The Lord very often chooses to use monetary means as an instrument to fund the advance of the Gospel. The 18th century evangelical awakening was no exception. This is a well-written account of the focal point of the funding, Selina Hastings, the Countess of Huntington.
She was born into a wealthy but divided family in 1707. Her parents later divorced which led to further turmoils and trials. Her marriage to the Earl of Huntington allowed her to spend much time in the royal court of George III. Although she was wealthy in the world's goods, she was impoverished spiritually, trusting only in her good works that were worthless for salvation.
Not surprisingly, she was opposed to Gospel preaching that was used in the salvation of an increasing number of her friends and relatives. Through the use of a seemingly minor incident, God brought conviction and saving grace into her life.
Almost immediately she began to be involved in benevolent works. She established schools for the poor. She visited the sick and the needy. She corresponded with Wesley and Whitefield for her spiritual counsel and mutual encouragement. Seven years later, at thirty-nine, she became a widow.
She then began to devote more time to funding the spread of the Gospel. Simultaneously she increasingly embraced Calvinistic doctrine.
Her heart continually beat with a desire for the rich and the royalty to hear the Gospel and be saved. Much of her time was spent scheduling services, constructing chapels and renting residences in order to broaden opportunities for the Word to be evangelistically proclaimed by the noted and less noted pastors that God raised up in her day.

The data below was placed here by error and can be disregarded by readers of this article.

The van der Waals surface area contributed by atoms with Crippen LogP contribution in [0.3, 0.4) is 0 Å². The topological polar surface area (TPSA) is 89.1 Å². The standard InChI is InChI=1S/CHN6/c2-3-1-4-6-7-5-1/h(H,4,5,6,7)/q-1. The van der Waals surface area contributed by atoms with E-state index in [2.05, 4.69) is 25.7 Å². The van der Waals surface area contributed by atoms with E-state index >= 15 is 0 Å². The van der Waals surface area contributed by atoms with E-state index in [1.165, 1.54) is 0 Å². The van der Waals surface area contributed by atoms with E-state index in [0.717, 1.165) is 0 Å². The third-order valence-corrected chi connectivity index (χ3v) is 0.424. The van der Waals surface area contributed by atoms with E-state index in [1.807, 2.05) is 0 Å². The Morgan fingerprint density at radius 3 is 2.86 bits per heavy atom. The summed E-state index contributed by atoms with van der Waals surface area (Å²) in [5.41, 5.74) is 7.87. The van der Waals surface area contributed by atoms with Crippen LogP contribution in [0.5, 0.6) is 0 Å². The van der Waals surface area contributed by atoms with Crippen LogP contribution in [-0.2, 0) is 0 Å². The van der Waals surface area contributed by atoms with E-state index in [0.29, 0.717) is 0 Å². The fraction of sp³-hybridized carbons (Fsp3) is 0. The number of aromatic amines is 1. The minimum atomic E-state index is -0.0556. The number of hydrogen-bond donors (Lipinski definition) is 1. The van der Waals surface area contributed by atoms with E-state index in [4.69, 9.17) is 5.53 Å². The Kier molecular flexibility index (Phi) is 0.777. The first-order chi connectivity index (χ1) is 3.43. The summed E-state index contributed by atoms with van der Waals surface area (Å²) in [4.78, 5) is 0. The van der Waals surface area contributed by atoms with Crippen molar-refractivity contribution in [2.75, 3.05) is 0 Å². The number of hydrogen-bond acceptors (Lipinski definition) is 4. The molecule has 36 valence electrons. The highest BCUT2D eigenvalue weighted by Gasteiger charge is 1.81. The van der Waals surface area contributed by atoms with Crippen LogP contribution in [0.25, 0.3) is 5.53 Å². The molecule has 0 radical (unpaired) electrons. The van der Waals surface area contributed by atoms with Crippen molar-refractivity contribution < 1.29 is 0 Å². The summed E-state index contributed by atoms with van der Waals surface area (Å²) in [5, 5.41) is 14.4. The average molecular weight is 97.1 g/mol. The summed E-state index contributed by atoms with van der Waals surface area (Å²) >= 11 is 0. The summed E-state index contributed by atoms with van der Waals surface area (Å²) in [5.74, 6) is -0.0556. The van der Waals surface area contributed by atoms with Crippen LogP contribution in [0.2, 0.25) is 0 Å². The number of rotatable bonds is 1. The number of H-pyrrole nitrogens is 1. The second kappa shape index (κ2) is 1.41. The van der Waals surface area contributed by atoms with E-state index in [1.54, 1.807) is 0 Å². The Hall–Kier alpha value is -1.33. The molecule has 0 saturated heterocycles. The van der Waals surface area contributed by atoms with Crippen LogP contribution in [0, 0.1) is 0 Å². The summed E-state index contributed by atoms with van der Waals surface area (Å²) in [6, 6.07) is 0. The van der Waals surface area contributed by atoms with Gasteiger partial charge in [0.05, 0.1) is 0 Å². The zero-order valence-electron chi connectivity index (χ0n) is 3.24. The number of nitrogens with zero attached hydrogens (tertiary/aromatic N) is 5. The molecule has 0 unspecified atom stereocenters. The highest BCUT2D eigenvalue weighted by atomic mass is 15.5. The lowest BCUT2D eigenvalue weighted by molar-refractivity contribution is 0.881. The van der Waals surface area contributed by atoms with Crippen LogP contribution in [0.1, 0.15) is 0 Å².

Her influence with the Church of England allowed a number of evangelical pastors to be ordained. Yet her fervency for the spread of the Gospel began to outpace the supply of available pastors to preach at the plethora of preaching points that she had established.
Undaunted, she turned her attention to the establishment and funding of Trevecca College in Wales. Here, future pastors were to be trained. However, in her eyes the needs in the field were so great that young men were sent out to fill pulpits often to the neglect of their studies. This was but one problem that the Countess faced at this educational institution. Other concerns included the turnover in leadership capacity due to ongoing doctrinal controversies and the payment of mounting bills that she was unable to immediately fund due to her widespread financial obligations.
I mention these problems to illustrate the fact that Faith Cook has written an honest biography of her highly esteemed subject. She does not hide the Countess' indwelling sin that she continually fought. These sins led to great consequences in family life as well as in her relationship with various evangelical leaders of that day.
The Countess was well aware of many of these sins. This awareness turned her eyes all the more upon Christ and deepened her desire to more faithfully serve Him. Her desire was realized. Prior to her death in 1791 she was overseeing over one hundred chapels, the College as well as a variety of missions endeavors.
A number of appendices, a bibliography and an index enhance this well-written, very readable biography. The author focuses on Selina in such a way that the greater focus is on Jesus Christ and His work in and through this godly lady.
I finished the book with a better understanding of the times, triumphs and trials that made up the evangelical awakening in the 1700s. I was also struck again with how God uses sinners for His glory and the importance of Christians faithfully serving God in the social status God has placed them without succumbing to peer pressure.
Men and women can read this volume with much spiritual profit in our day. The author has done contemporary readers a great favor by providing this well-researched work. Lady Selina's life and legacy provide much humility and encouragement for those who become acquainted with her faithfulness.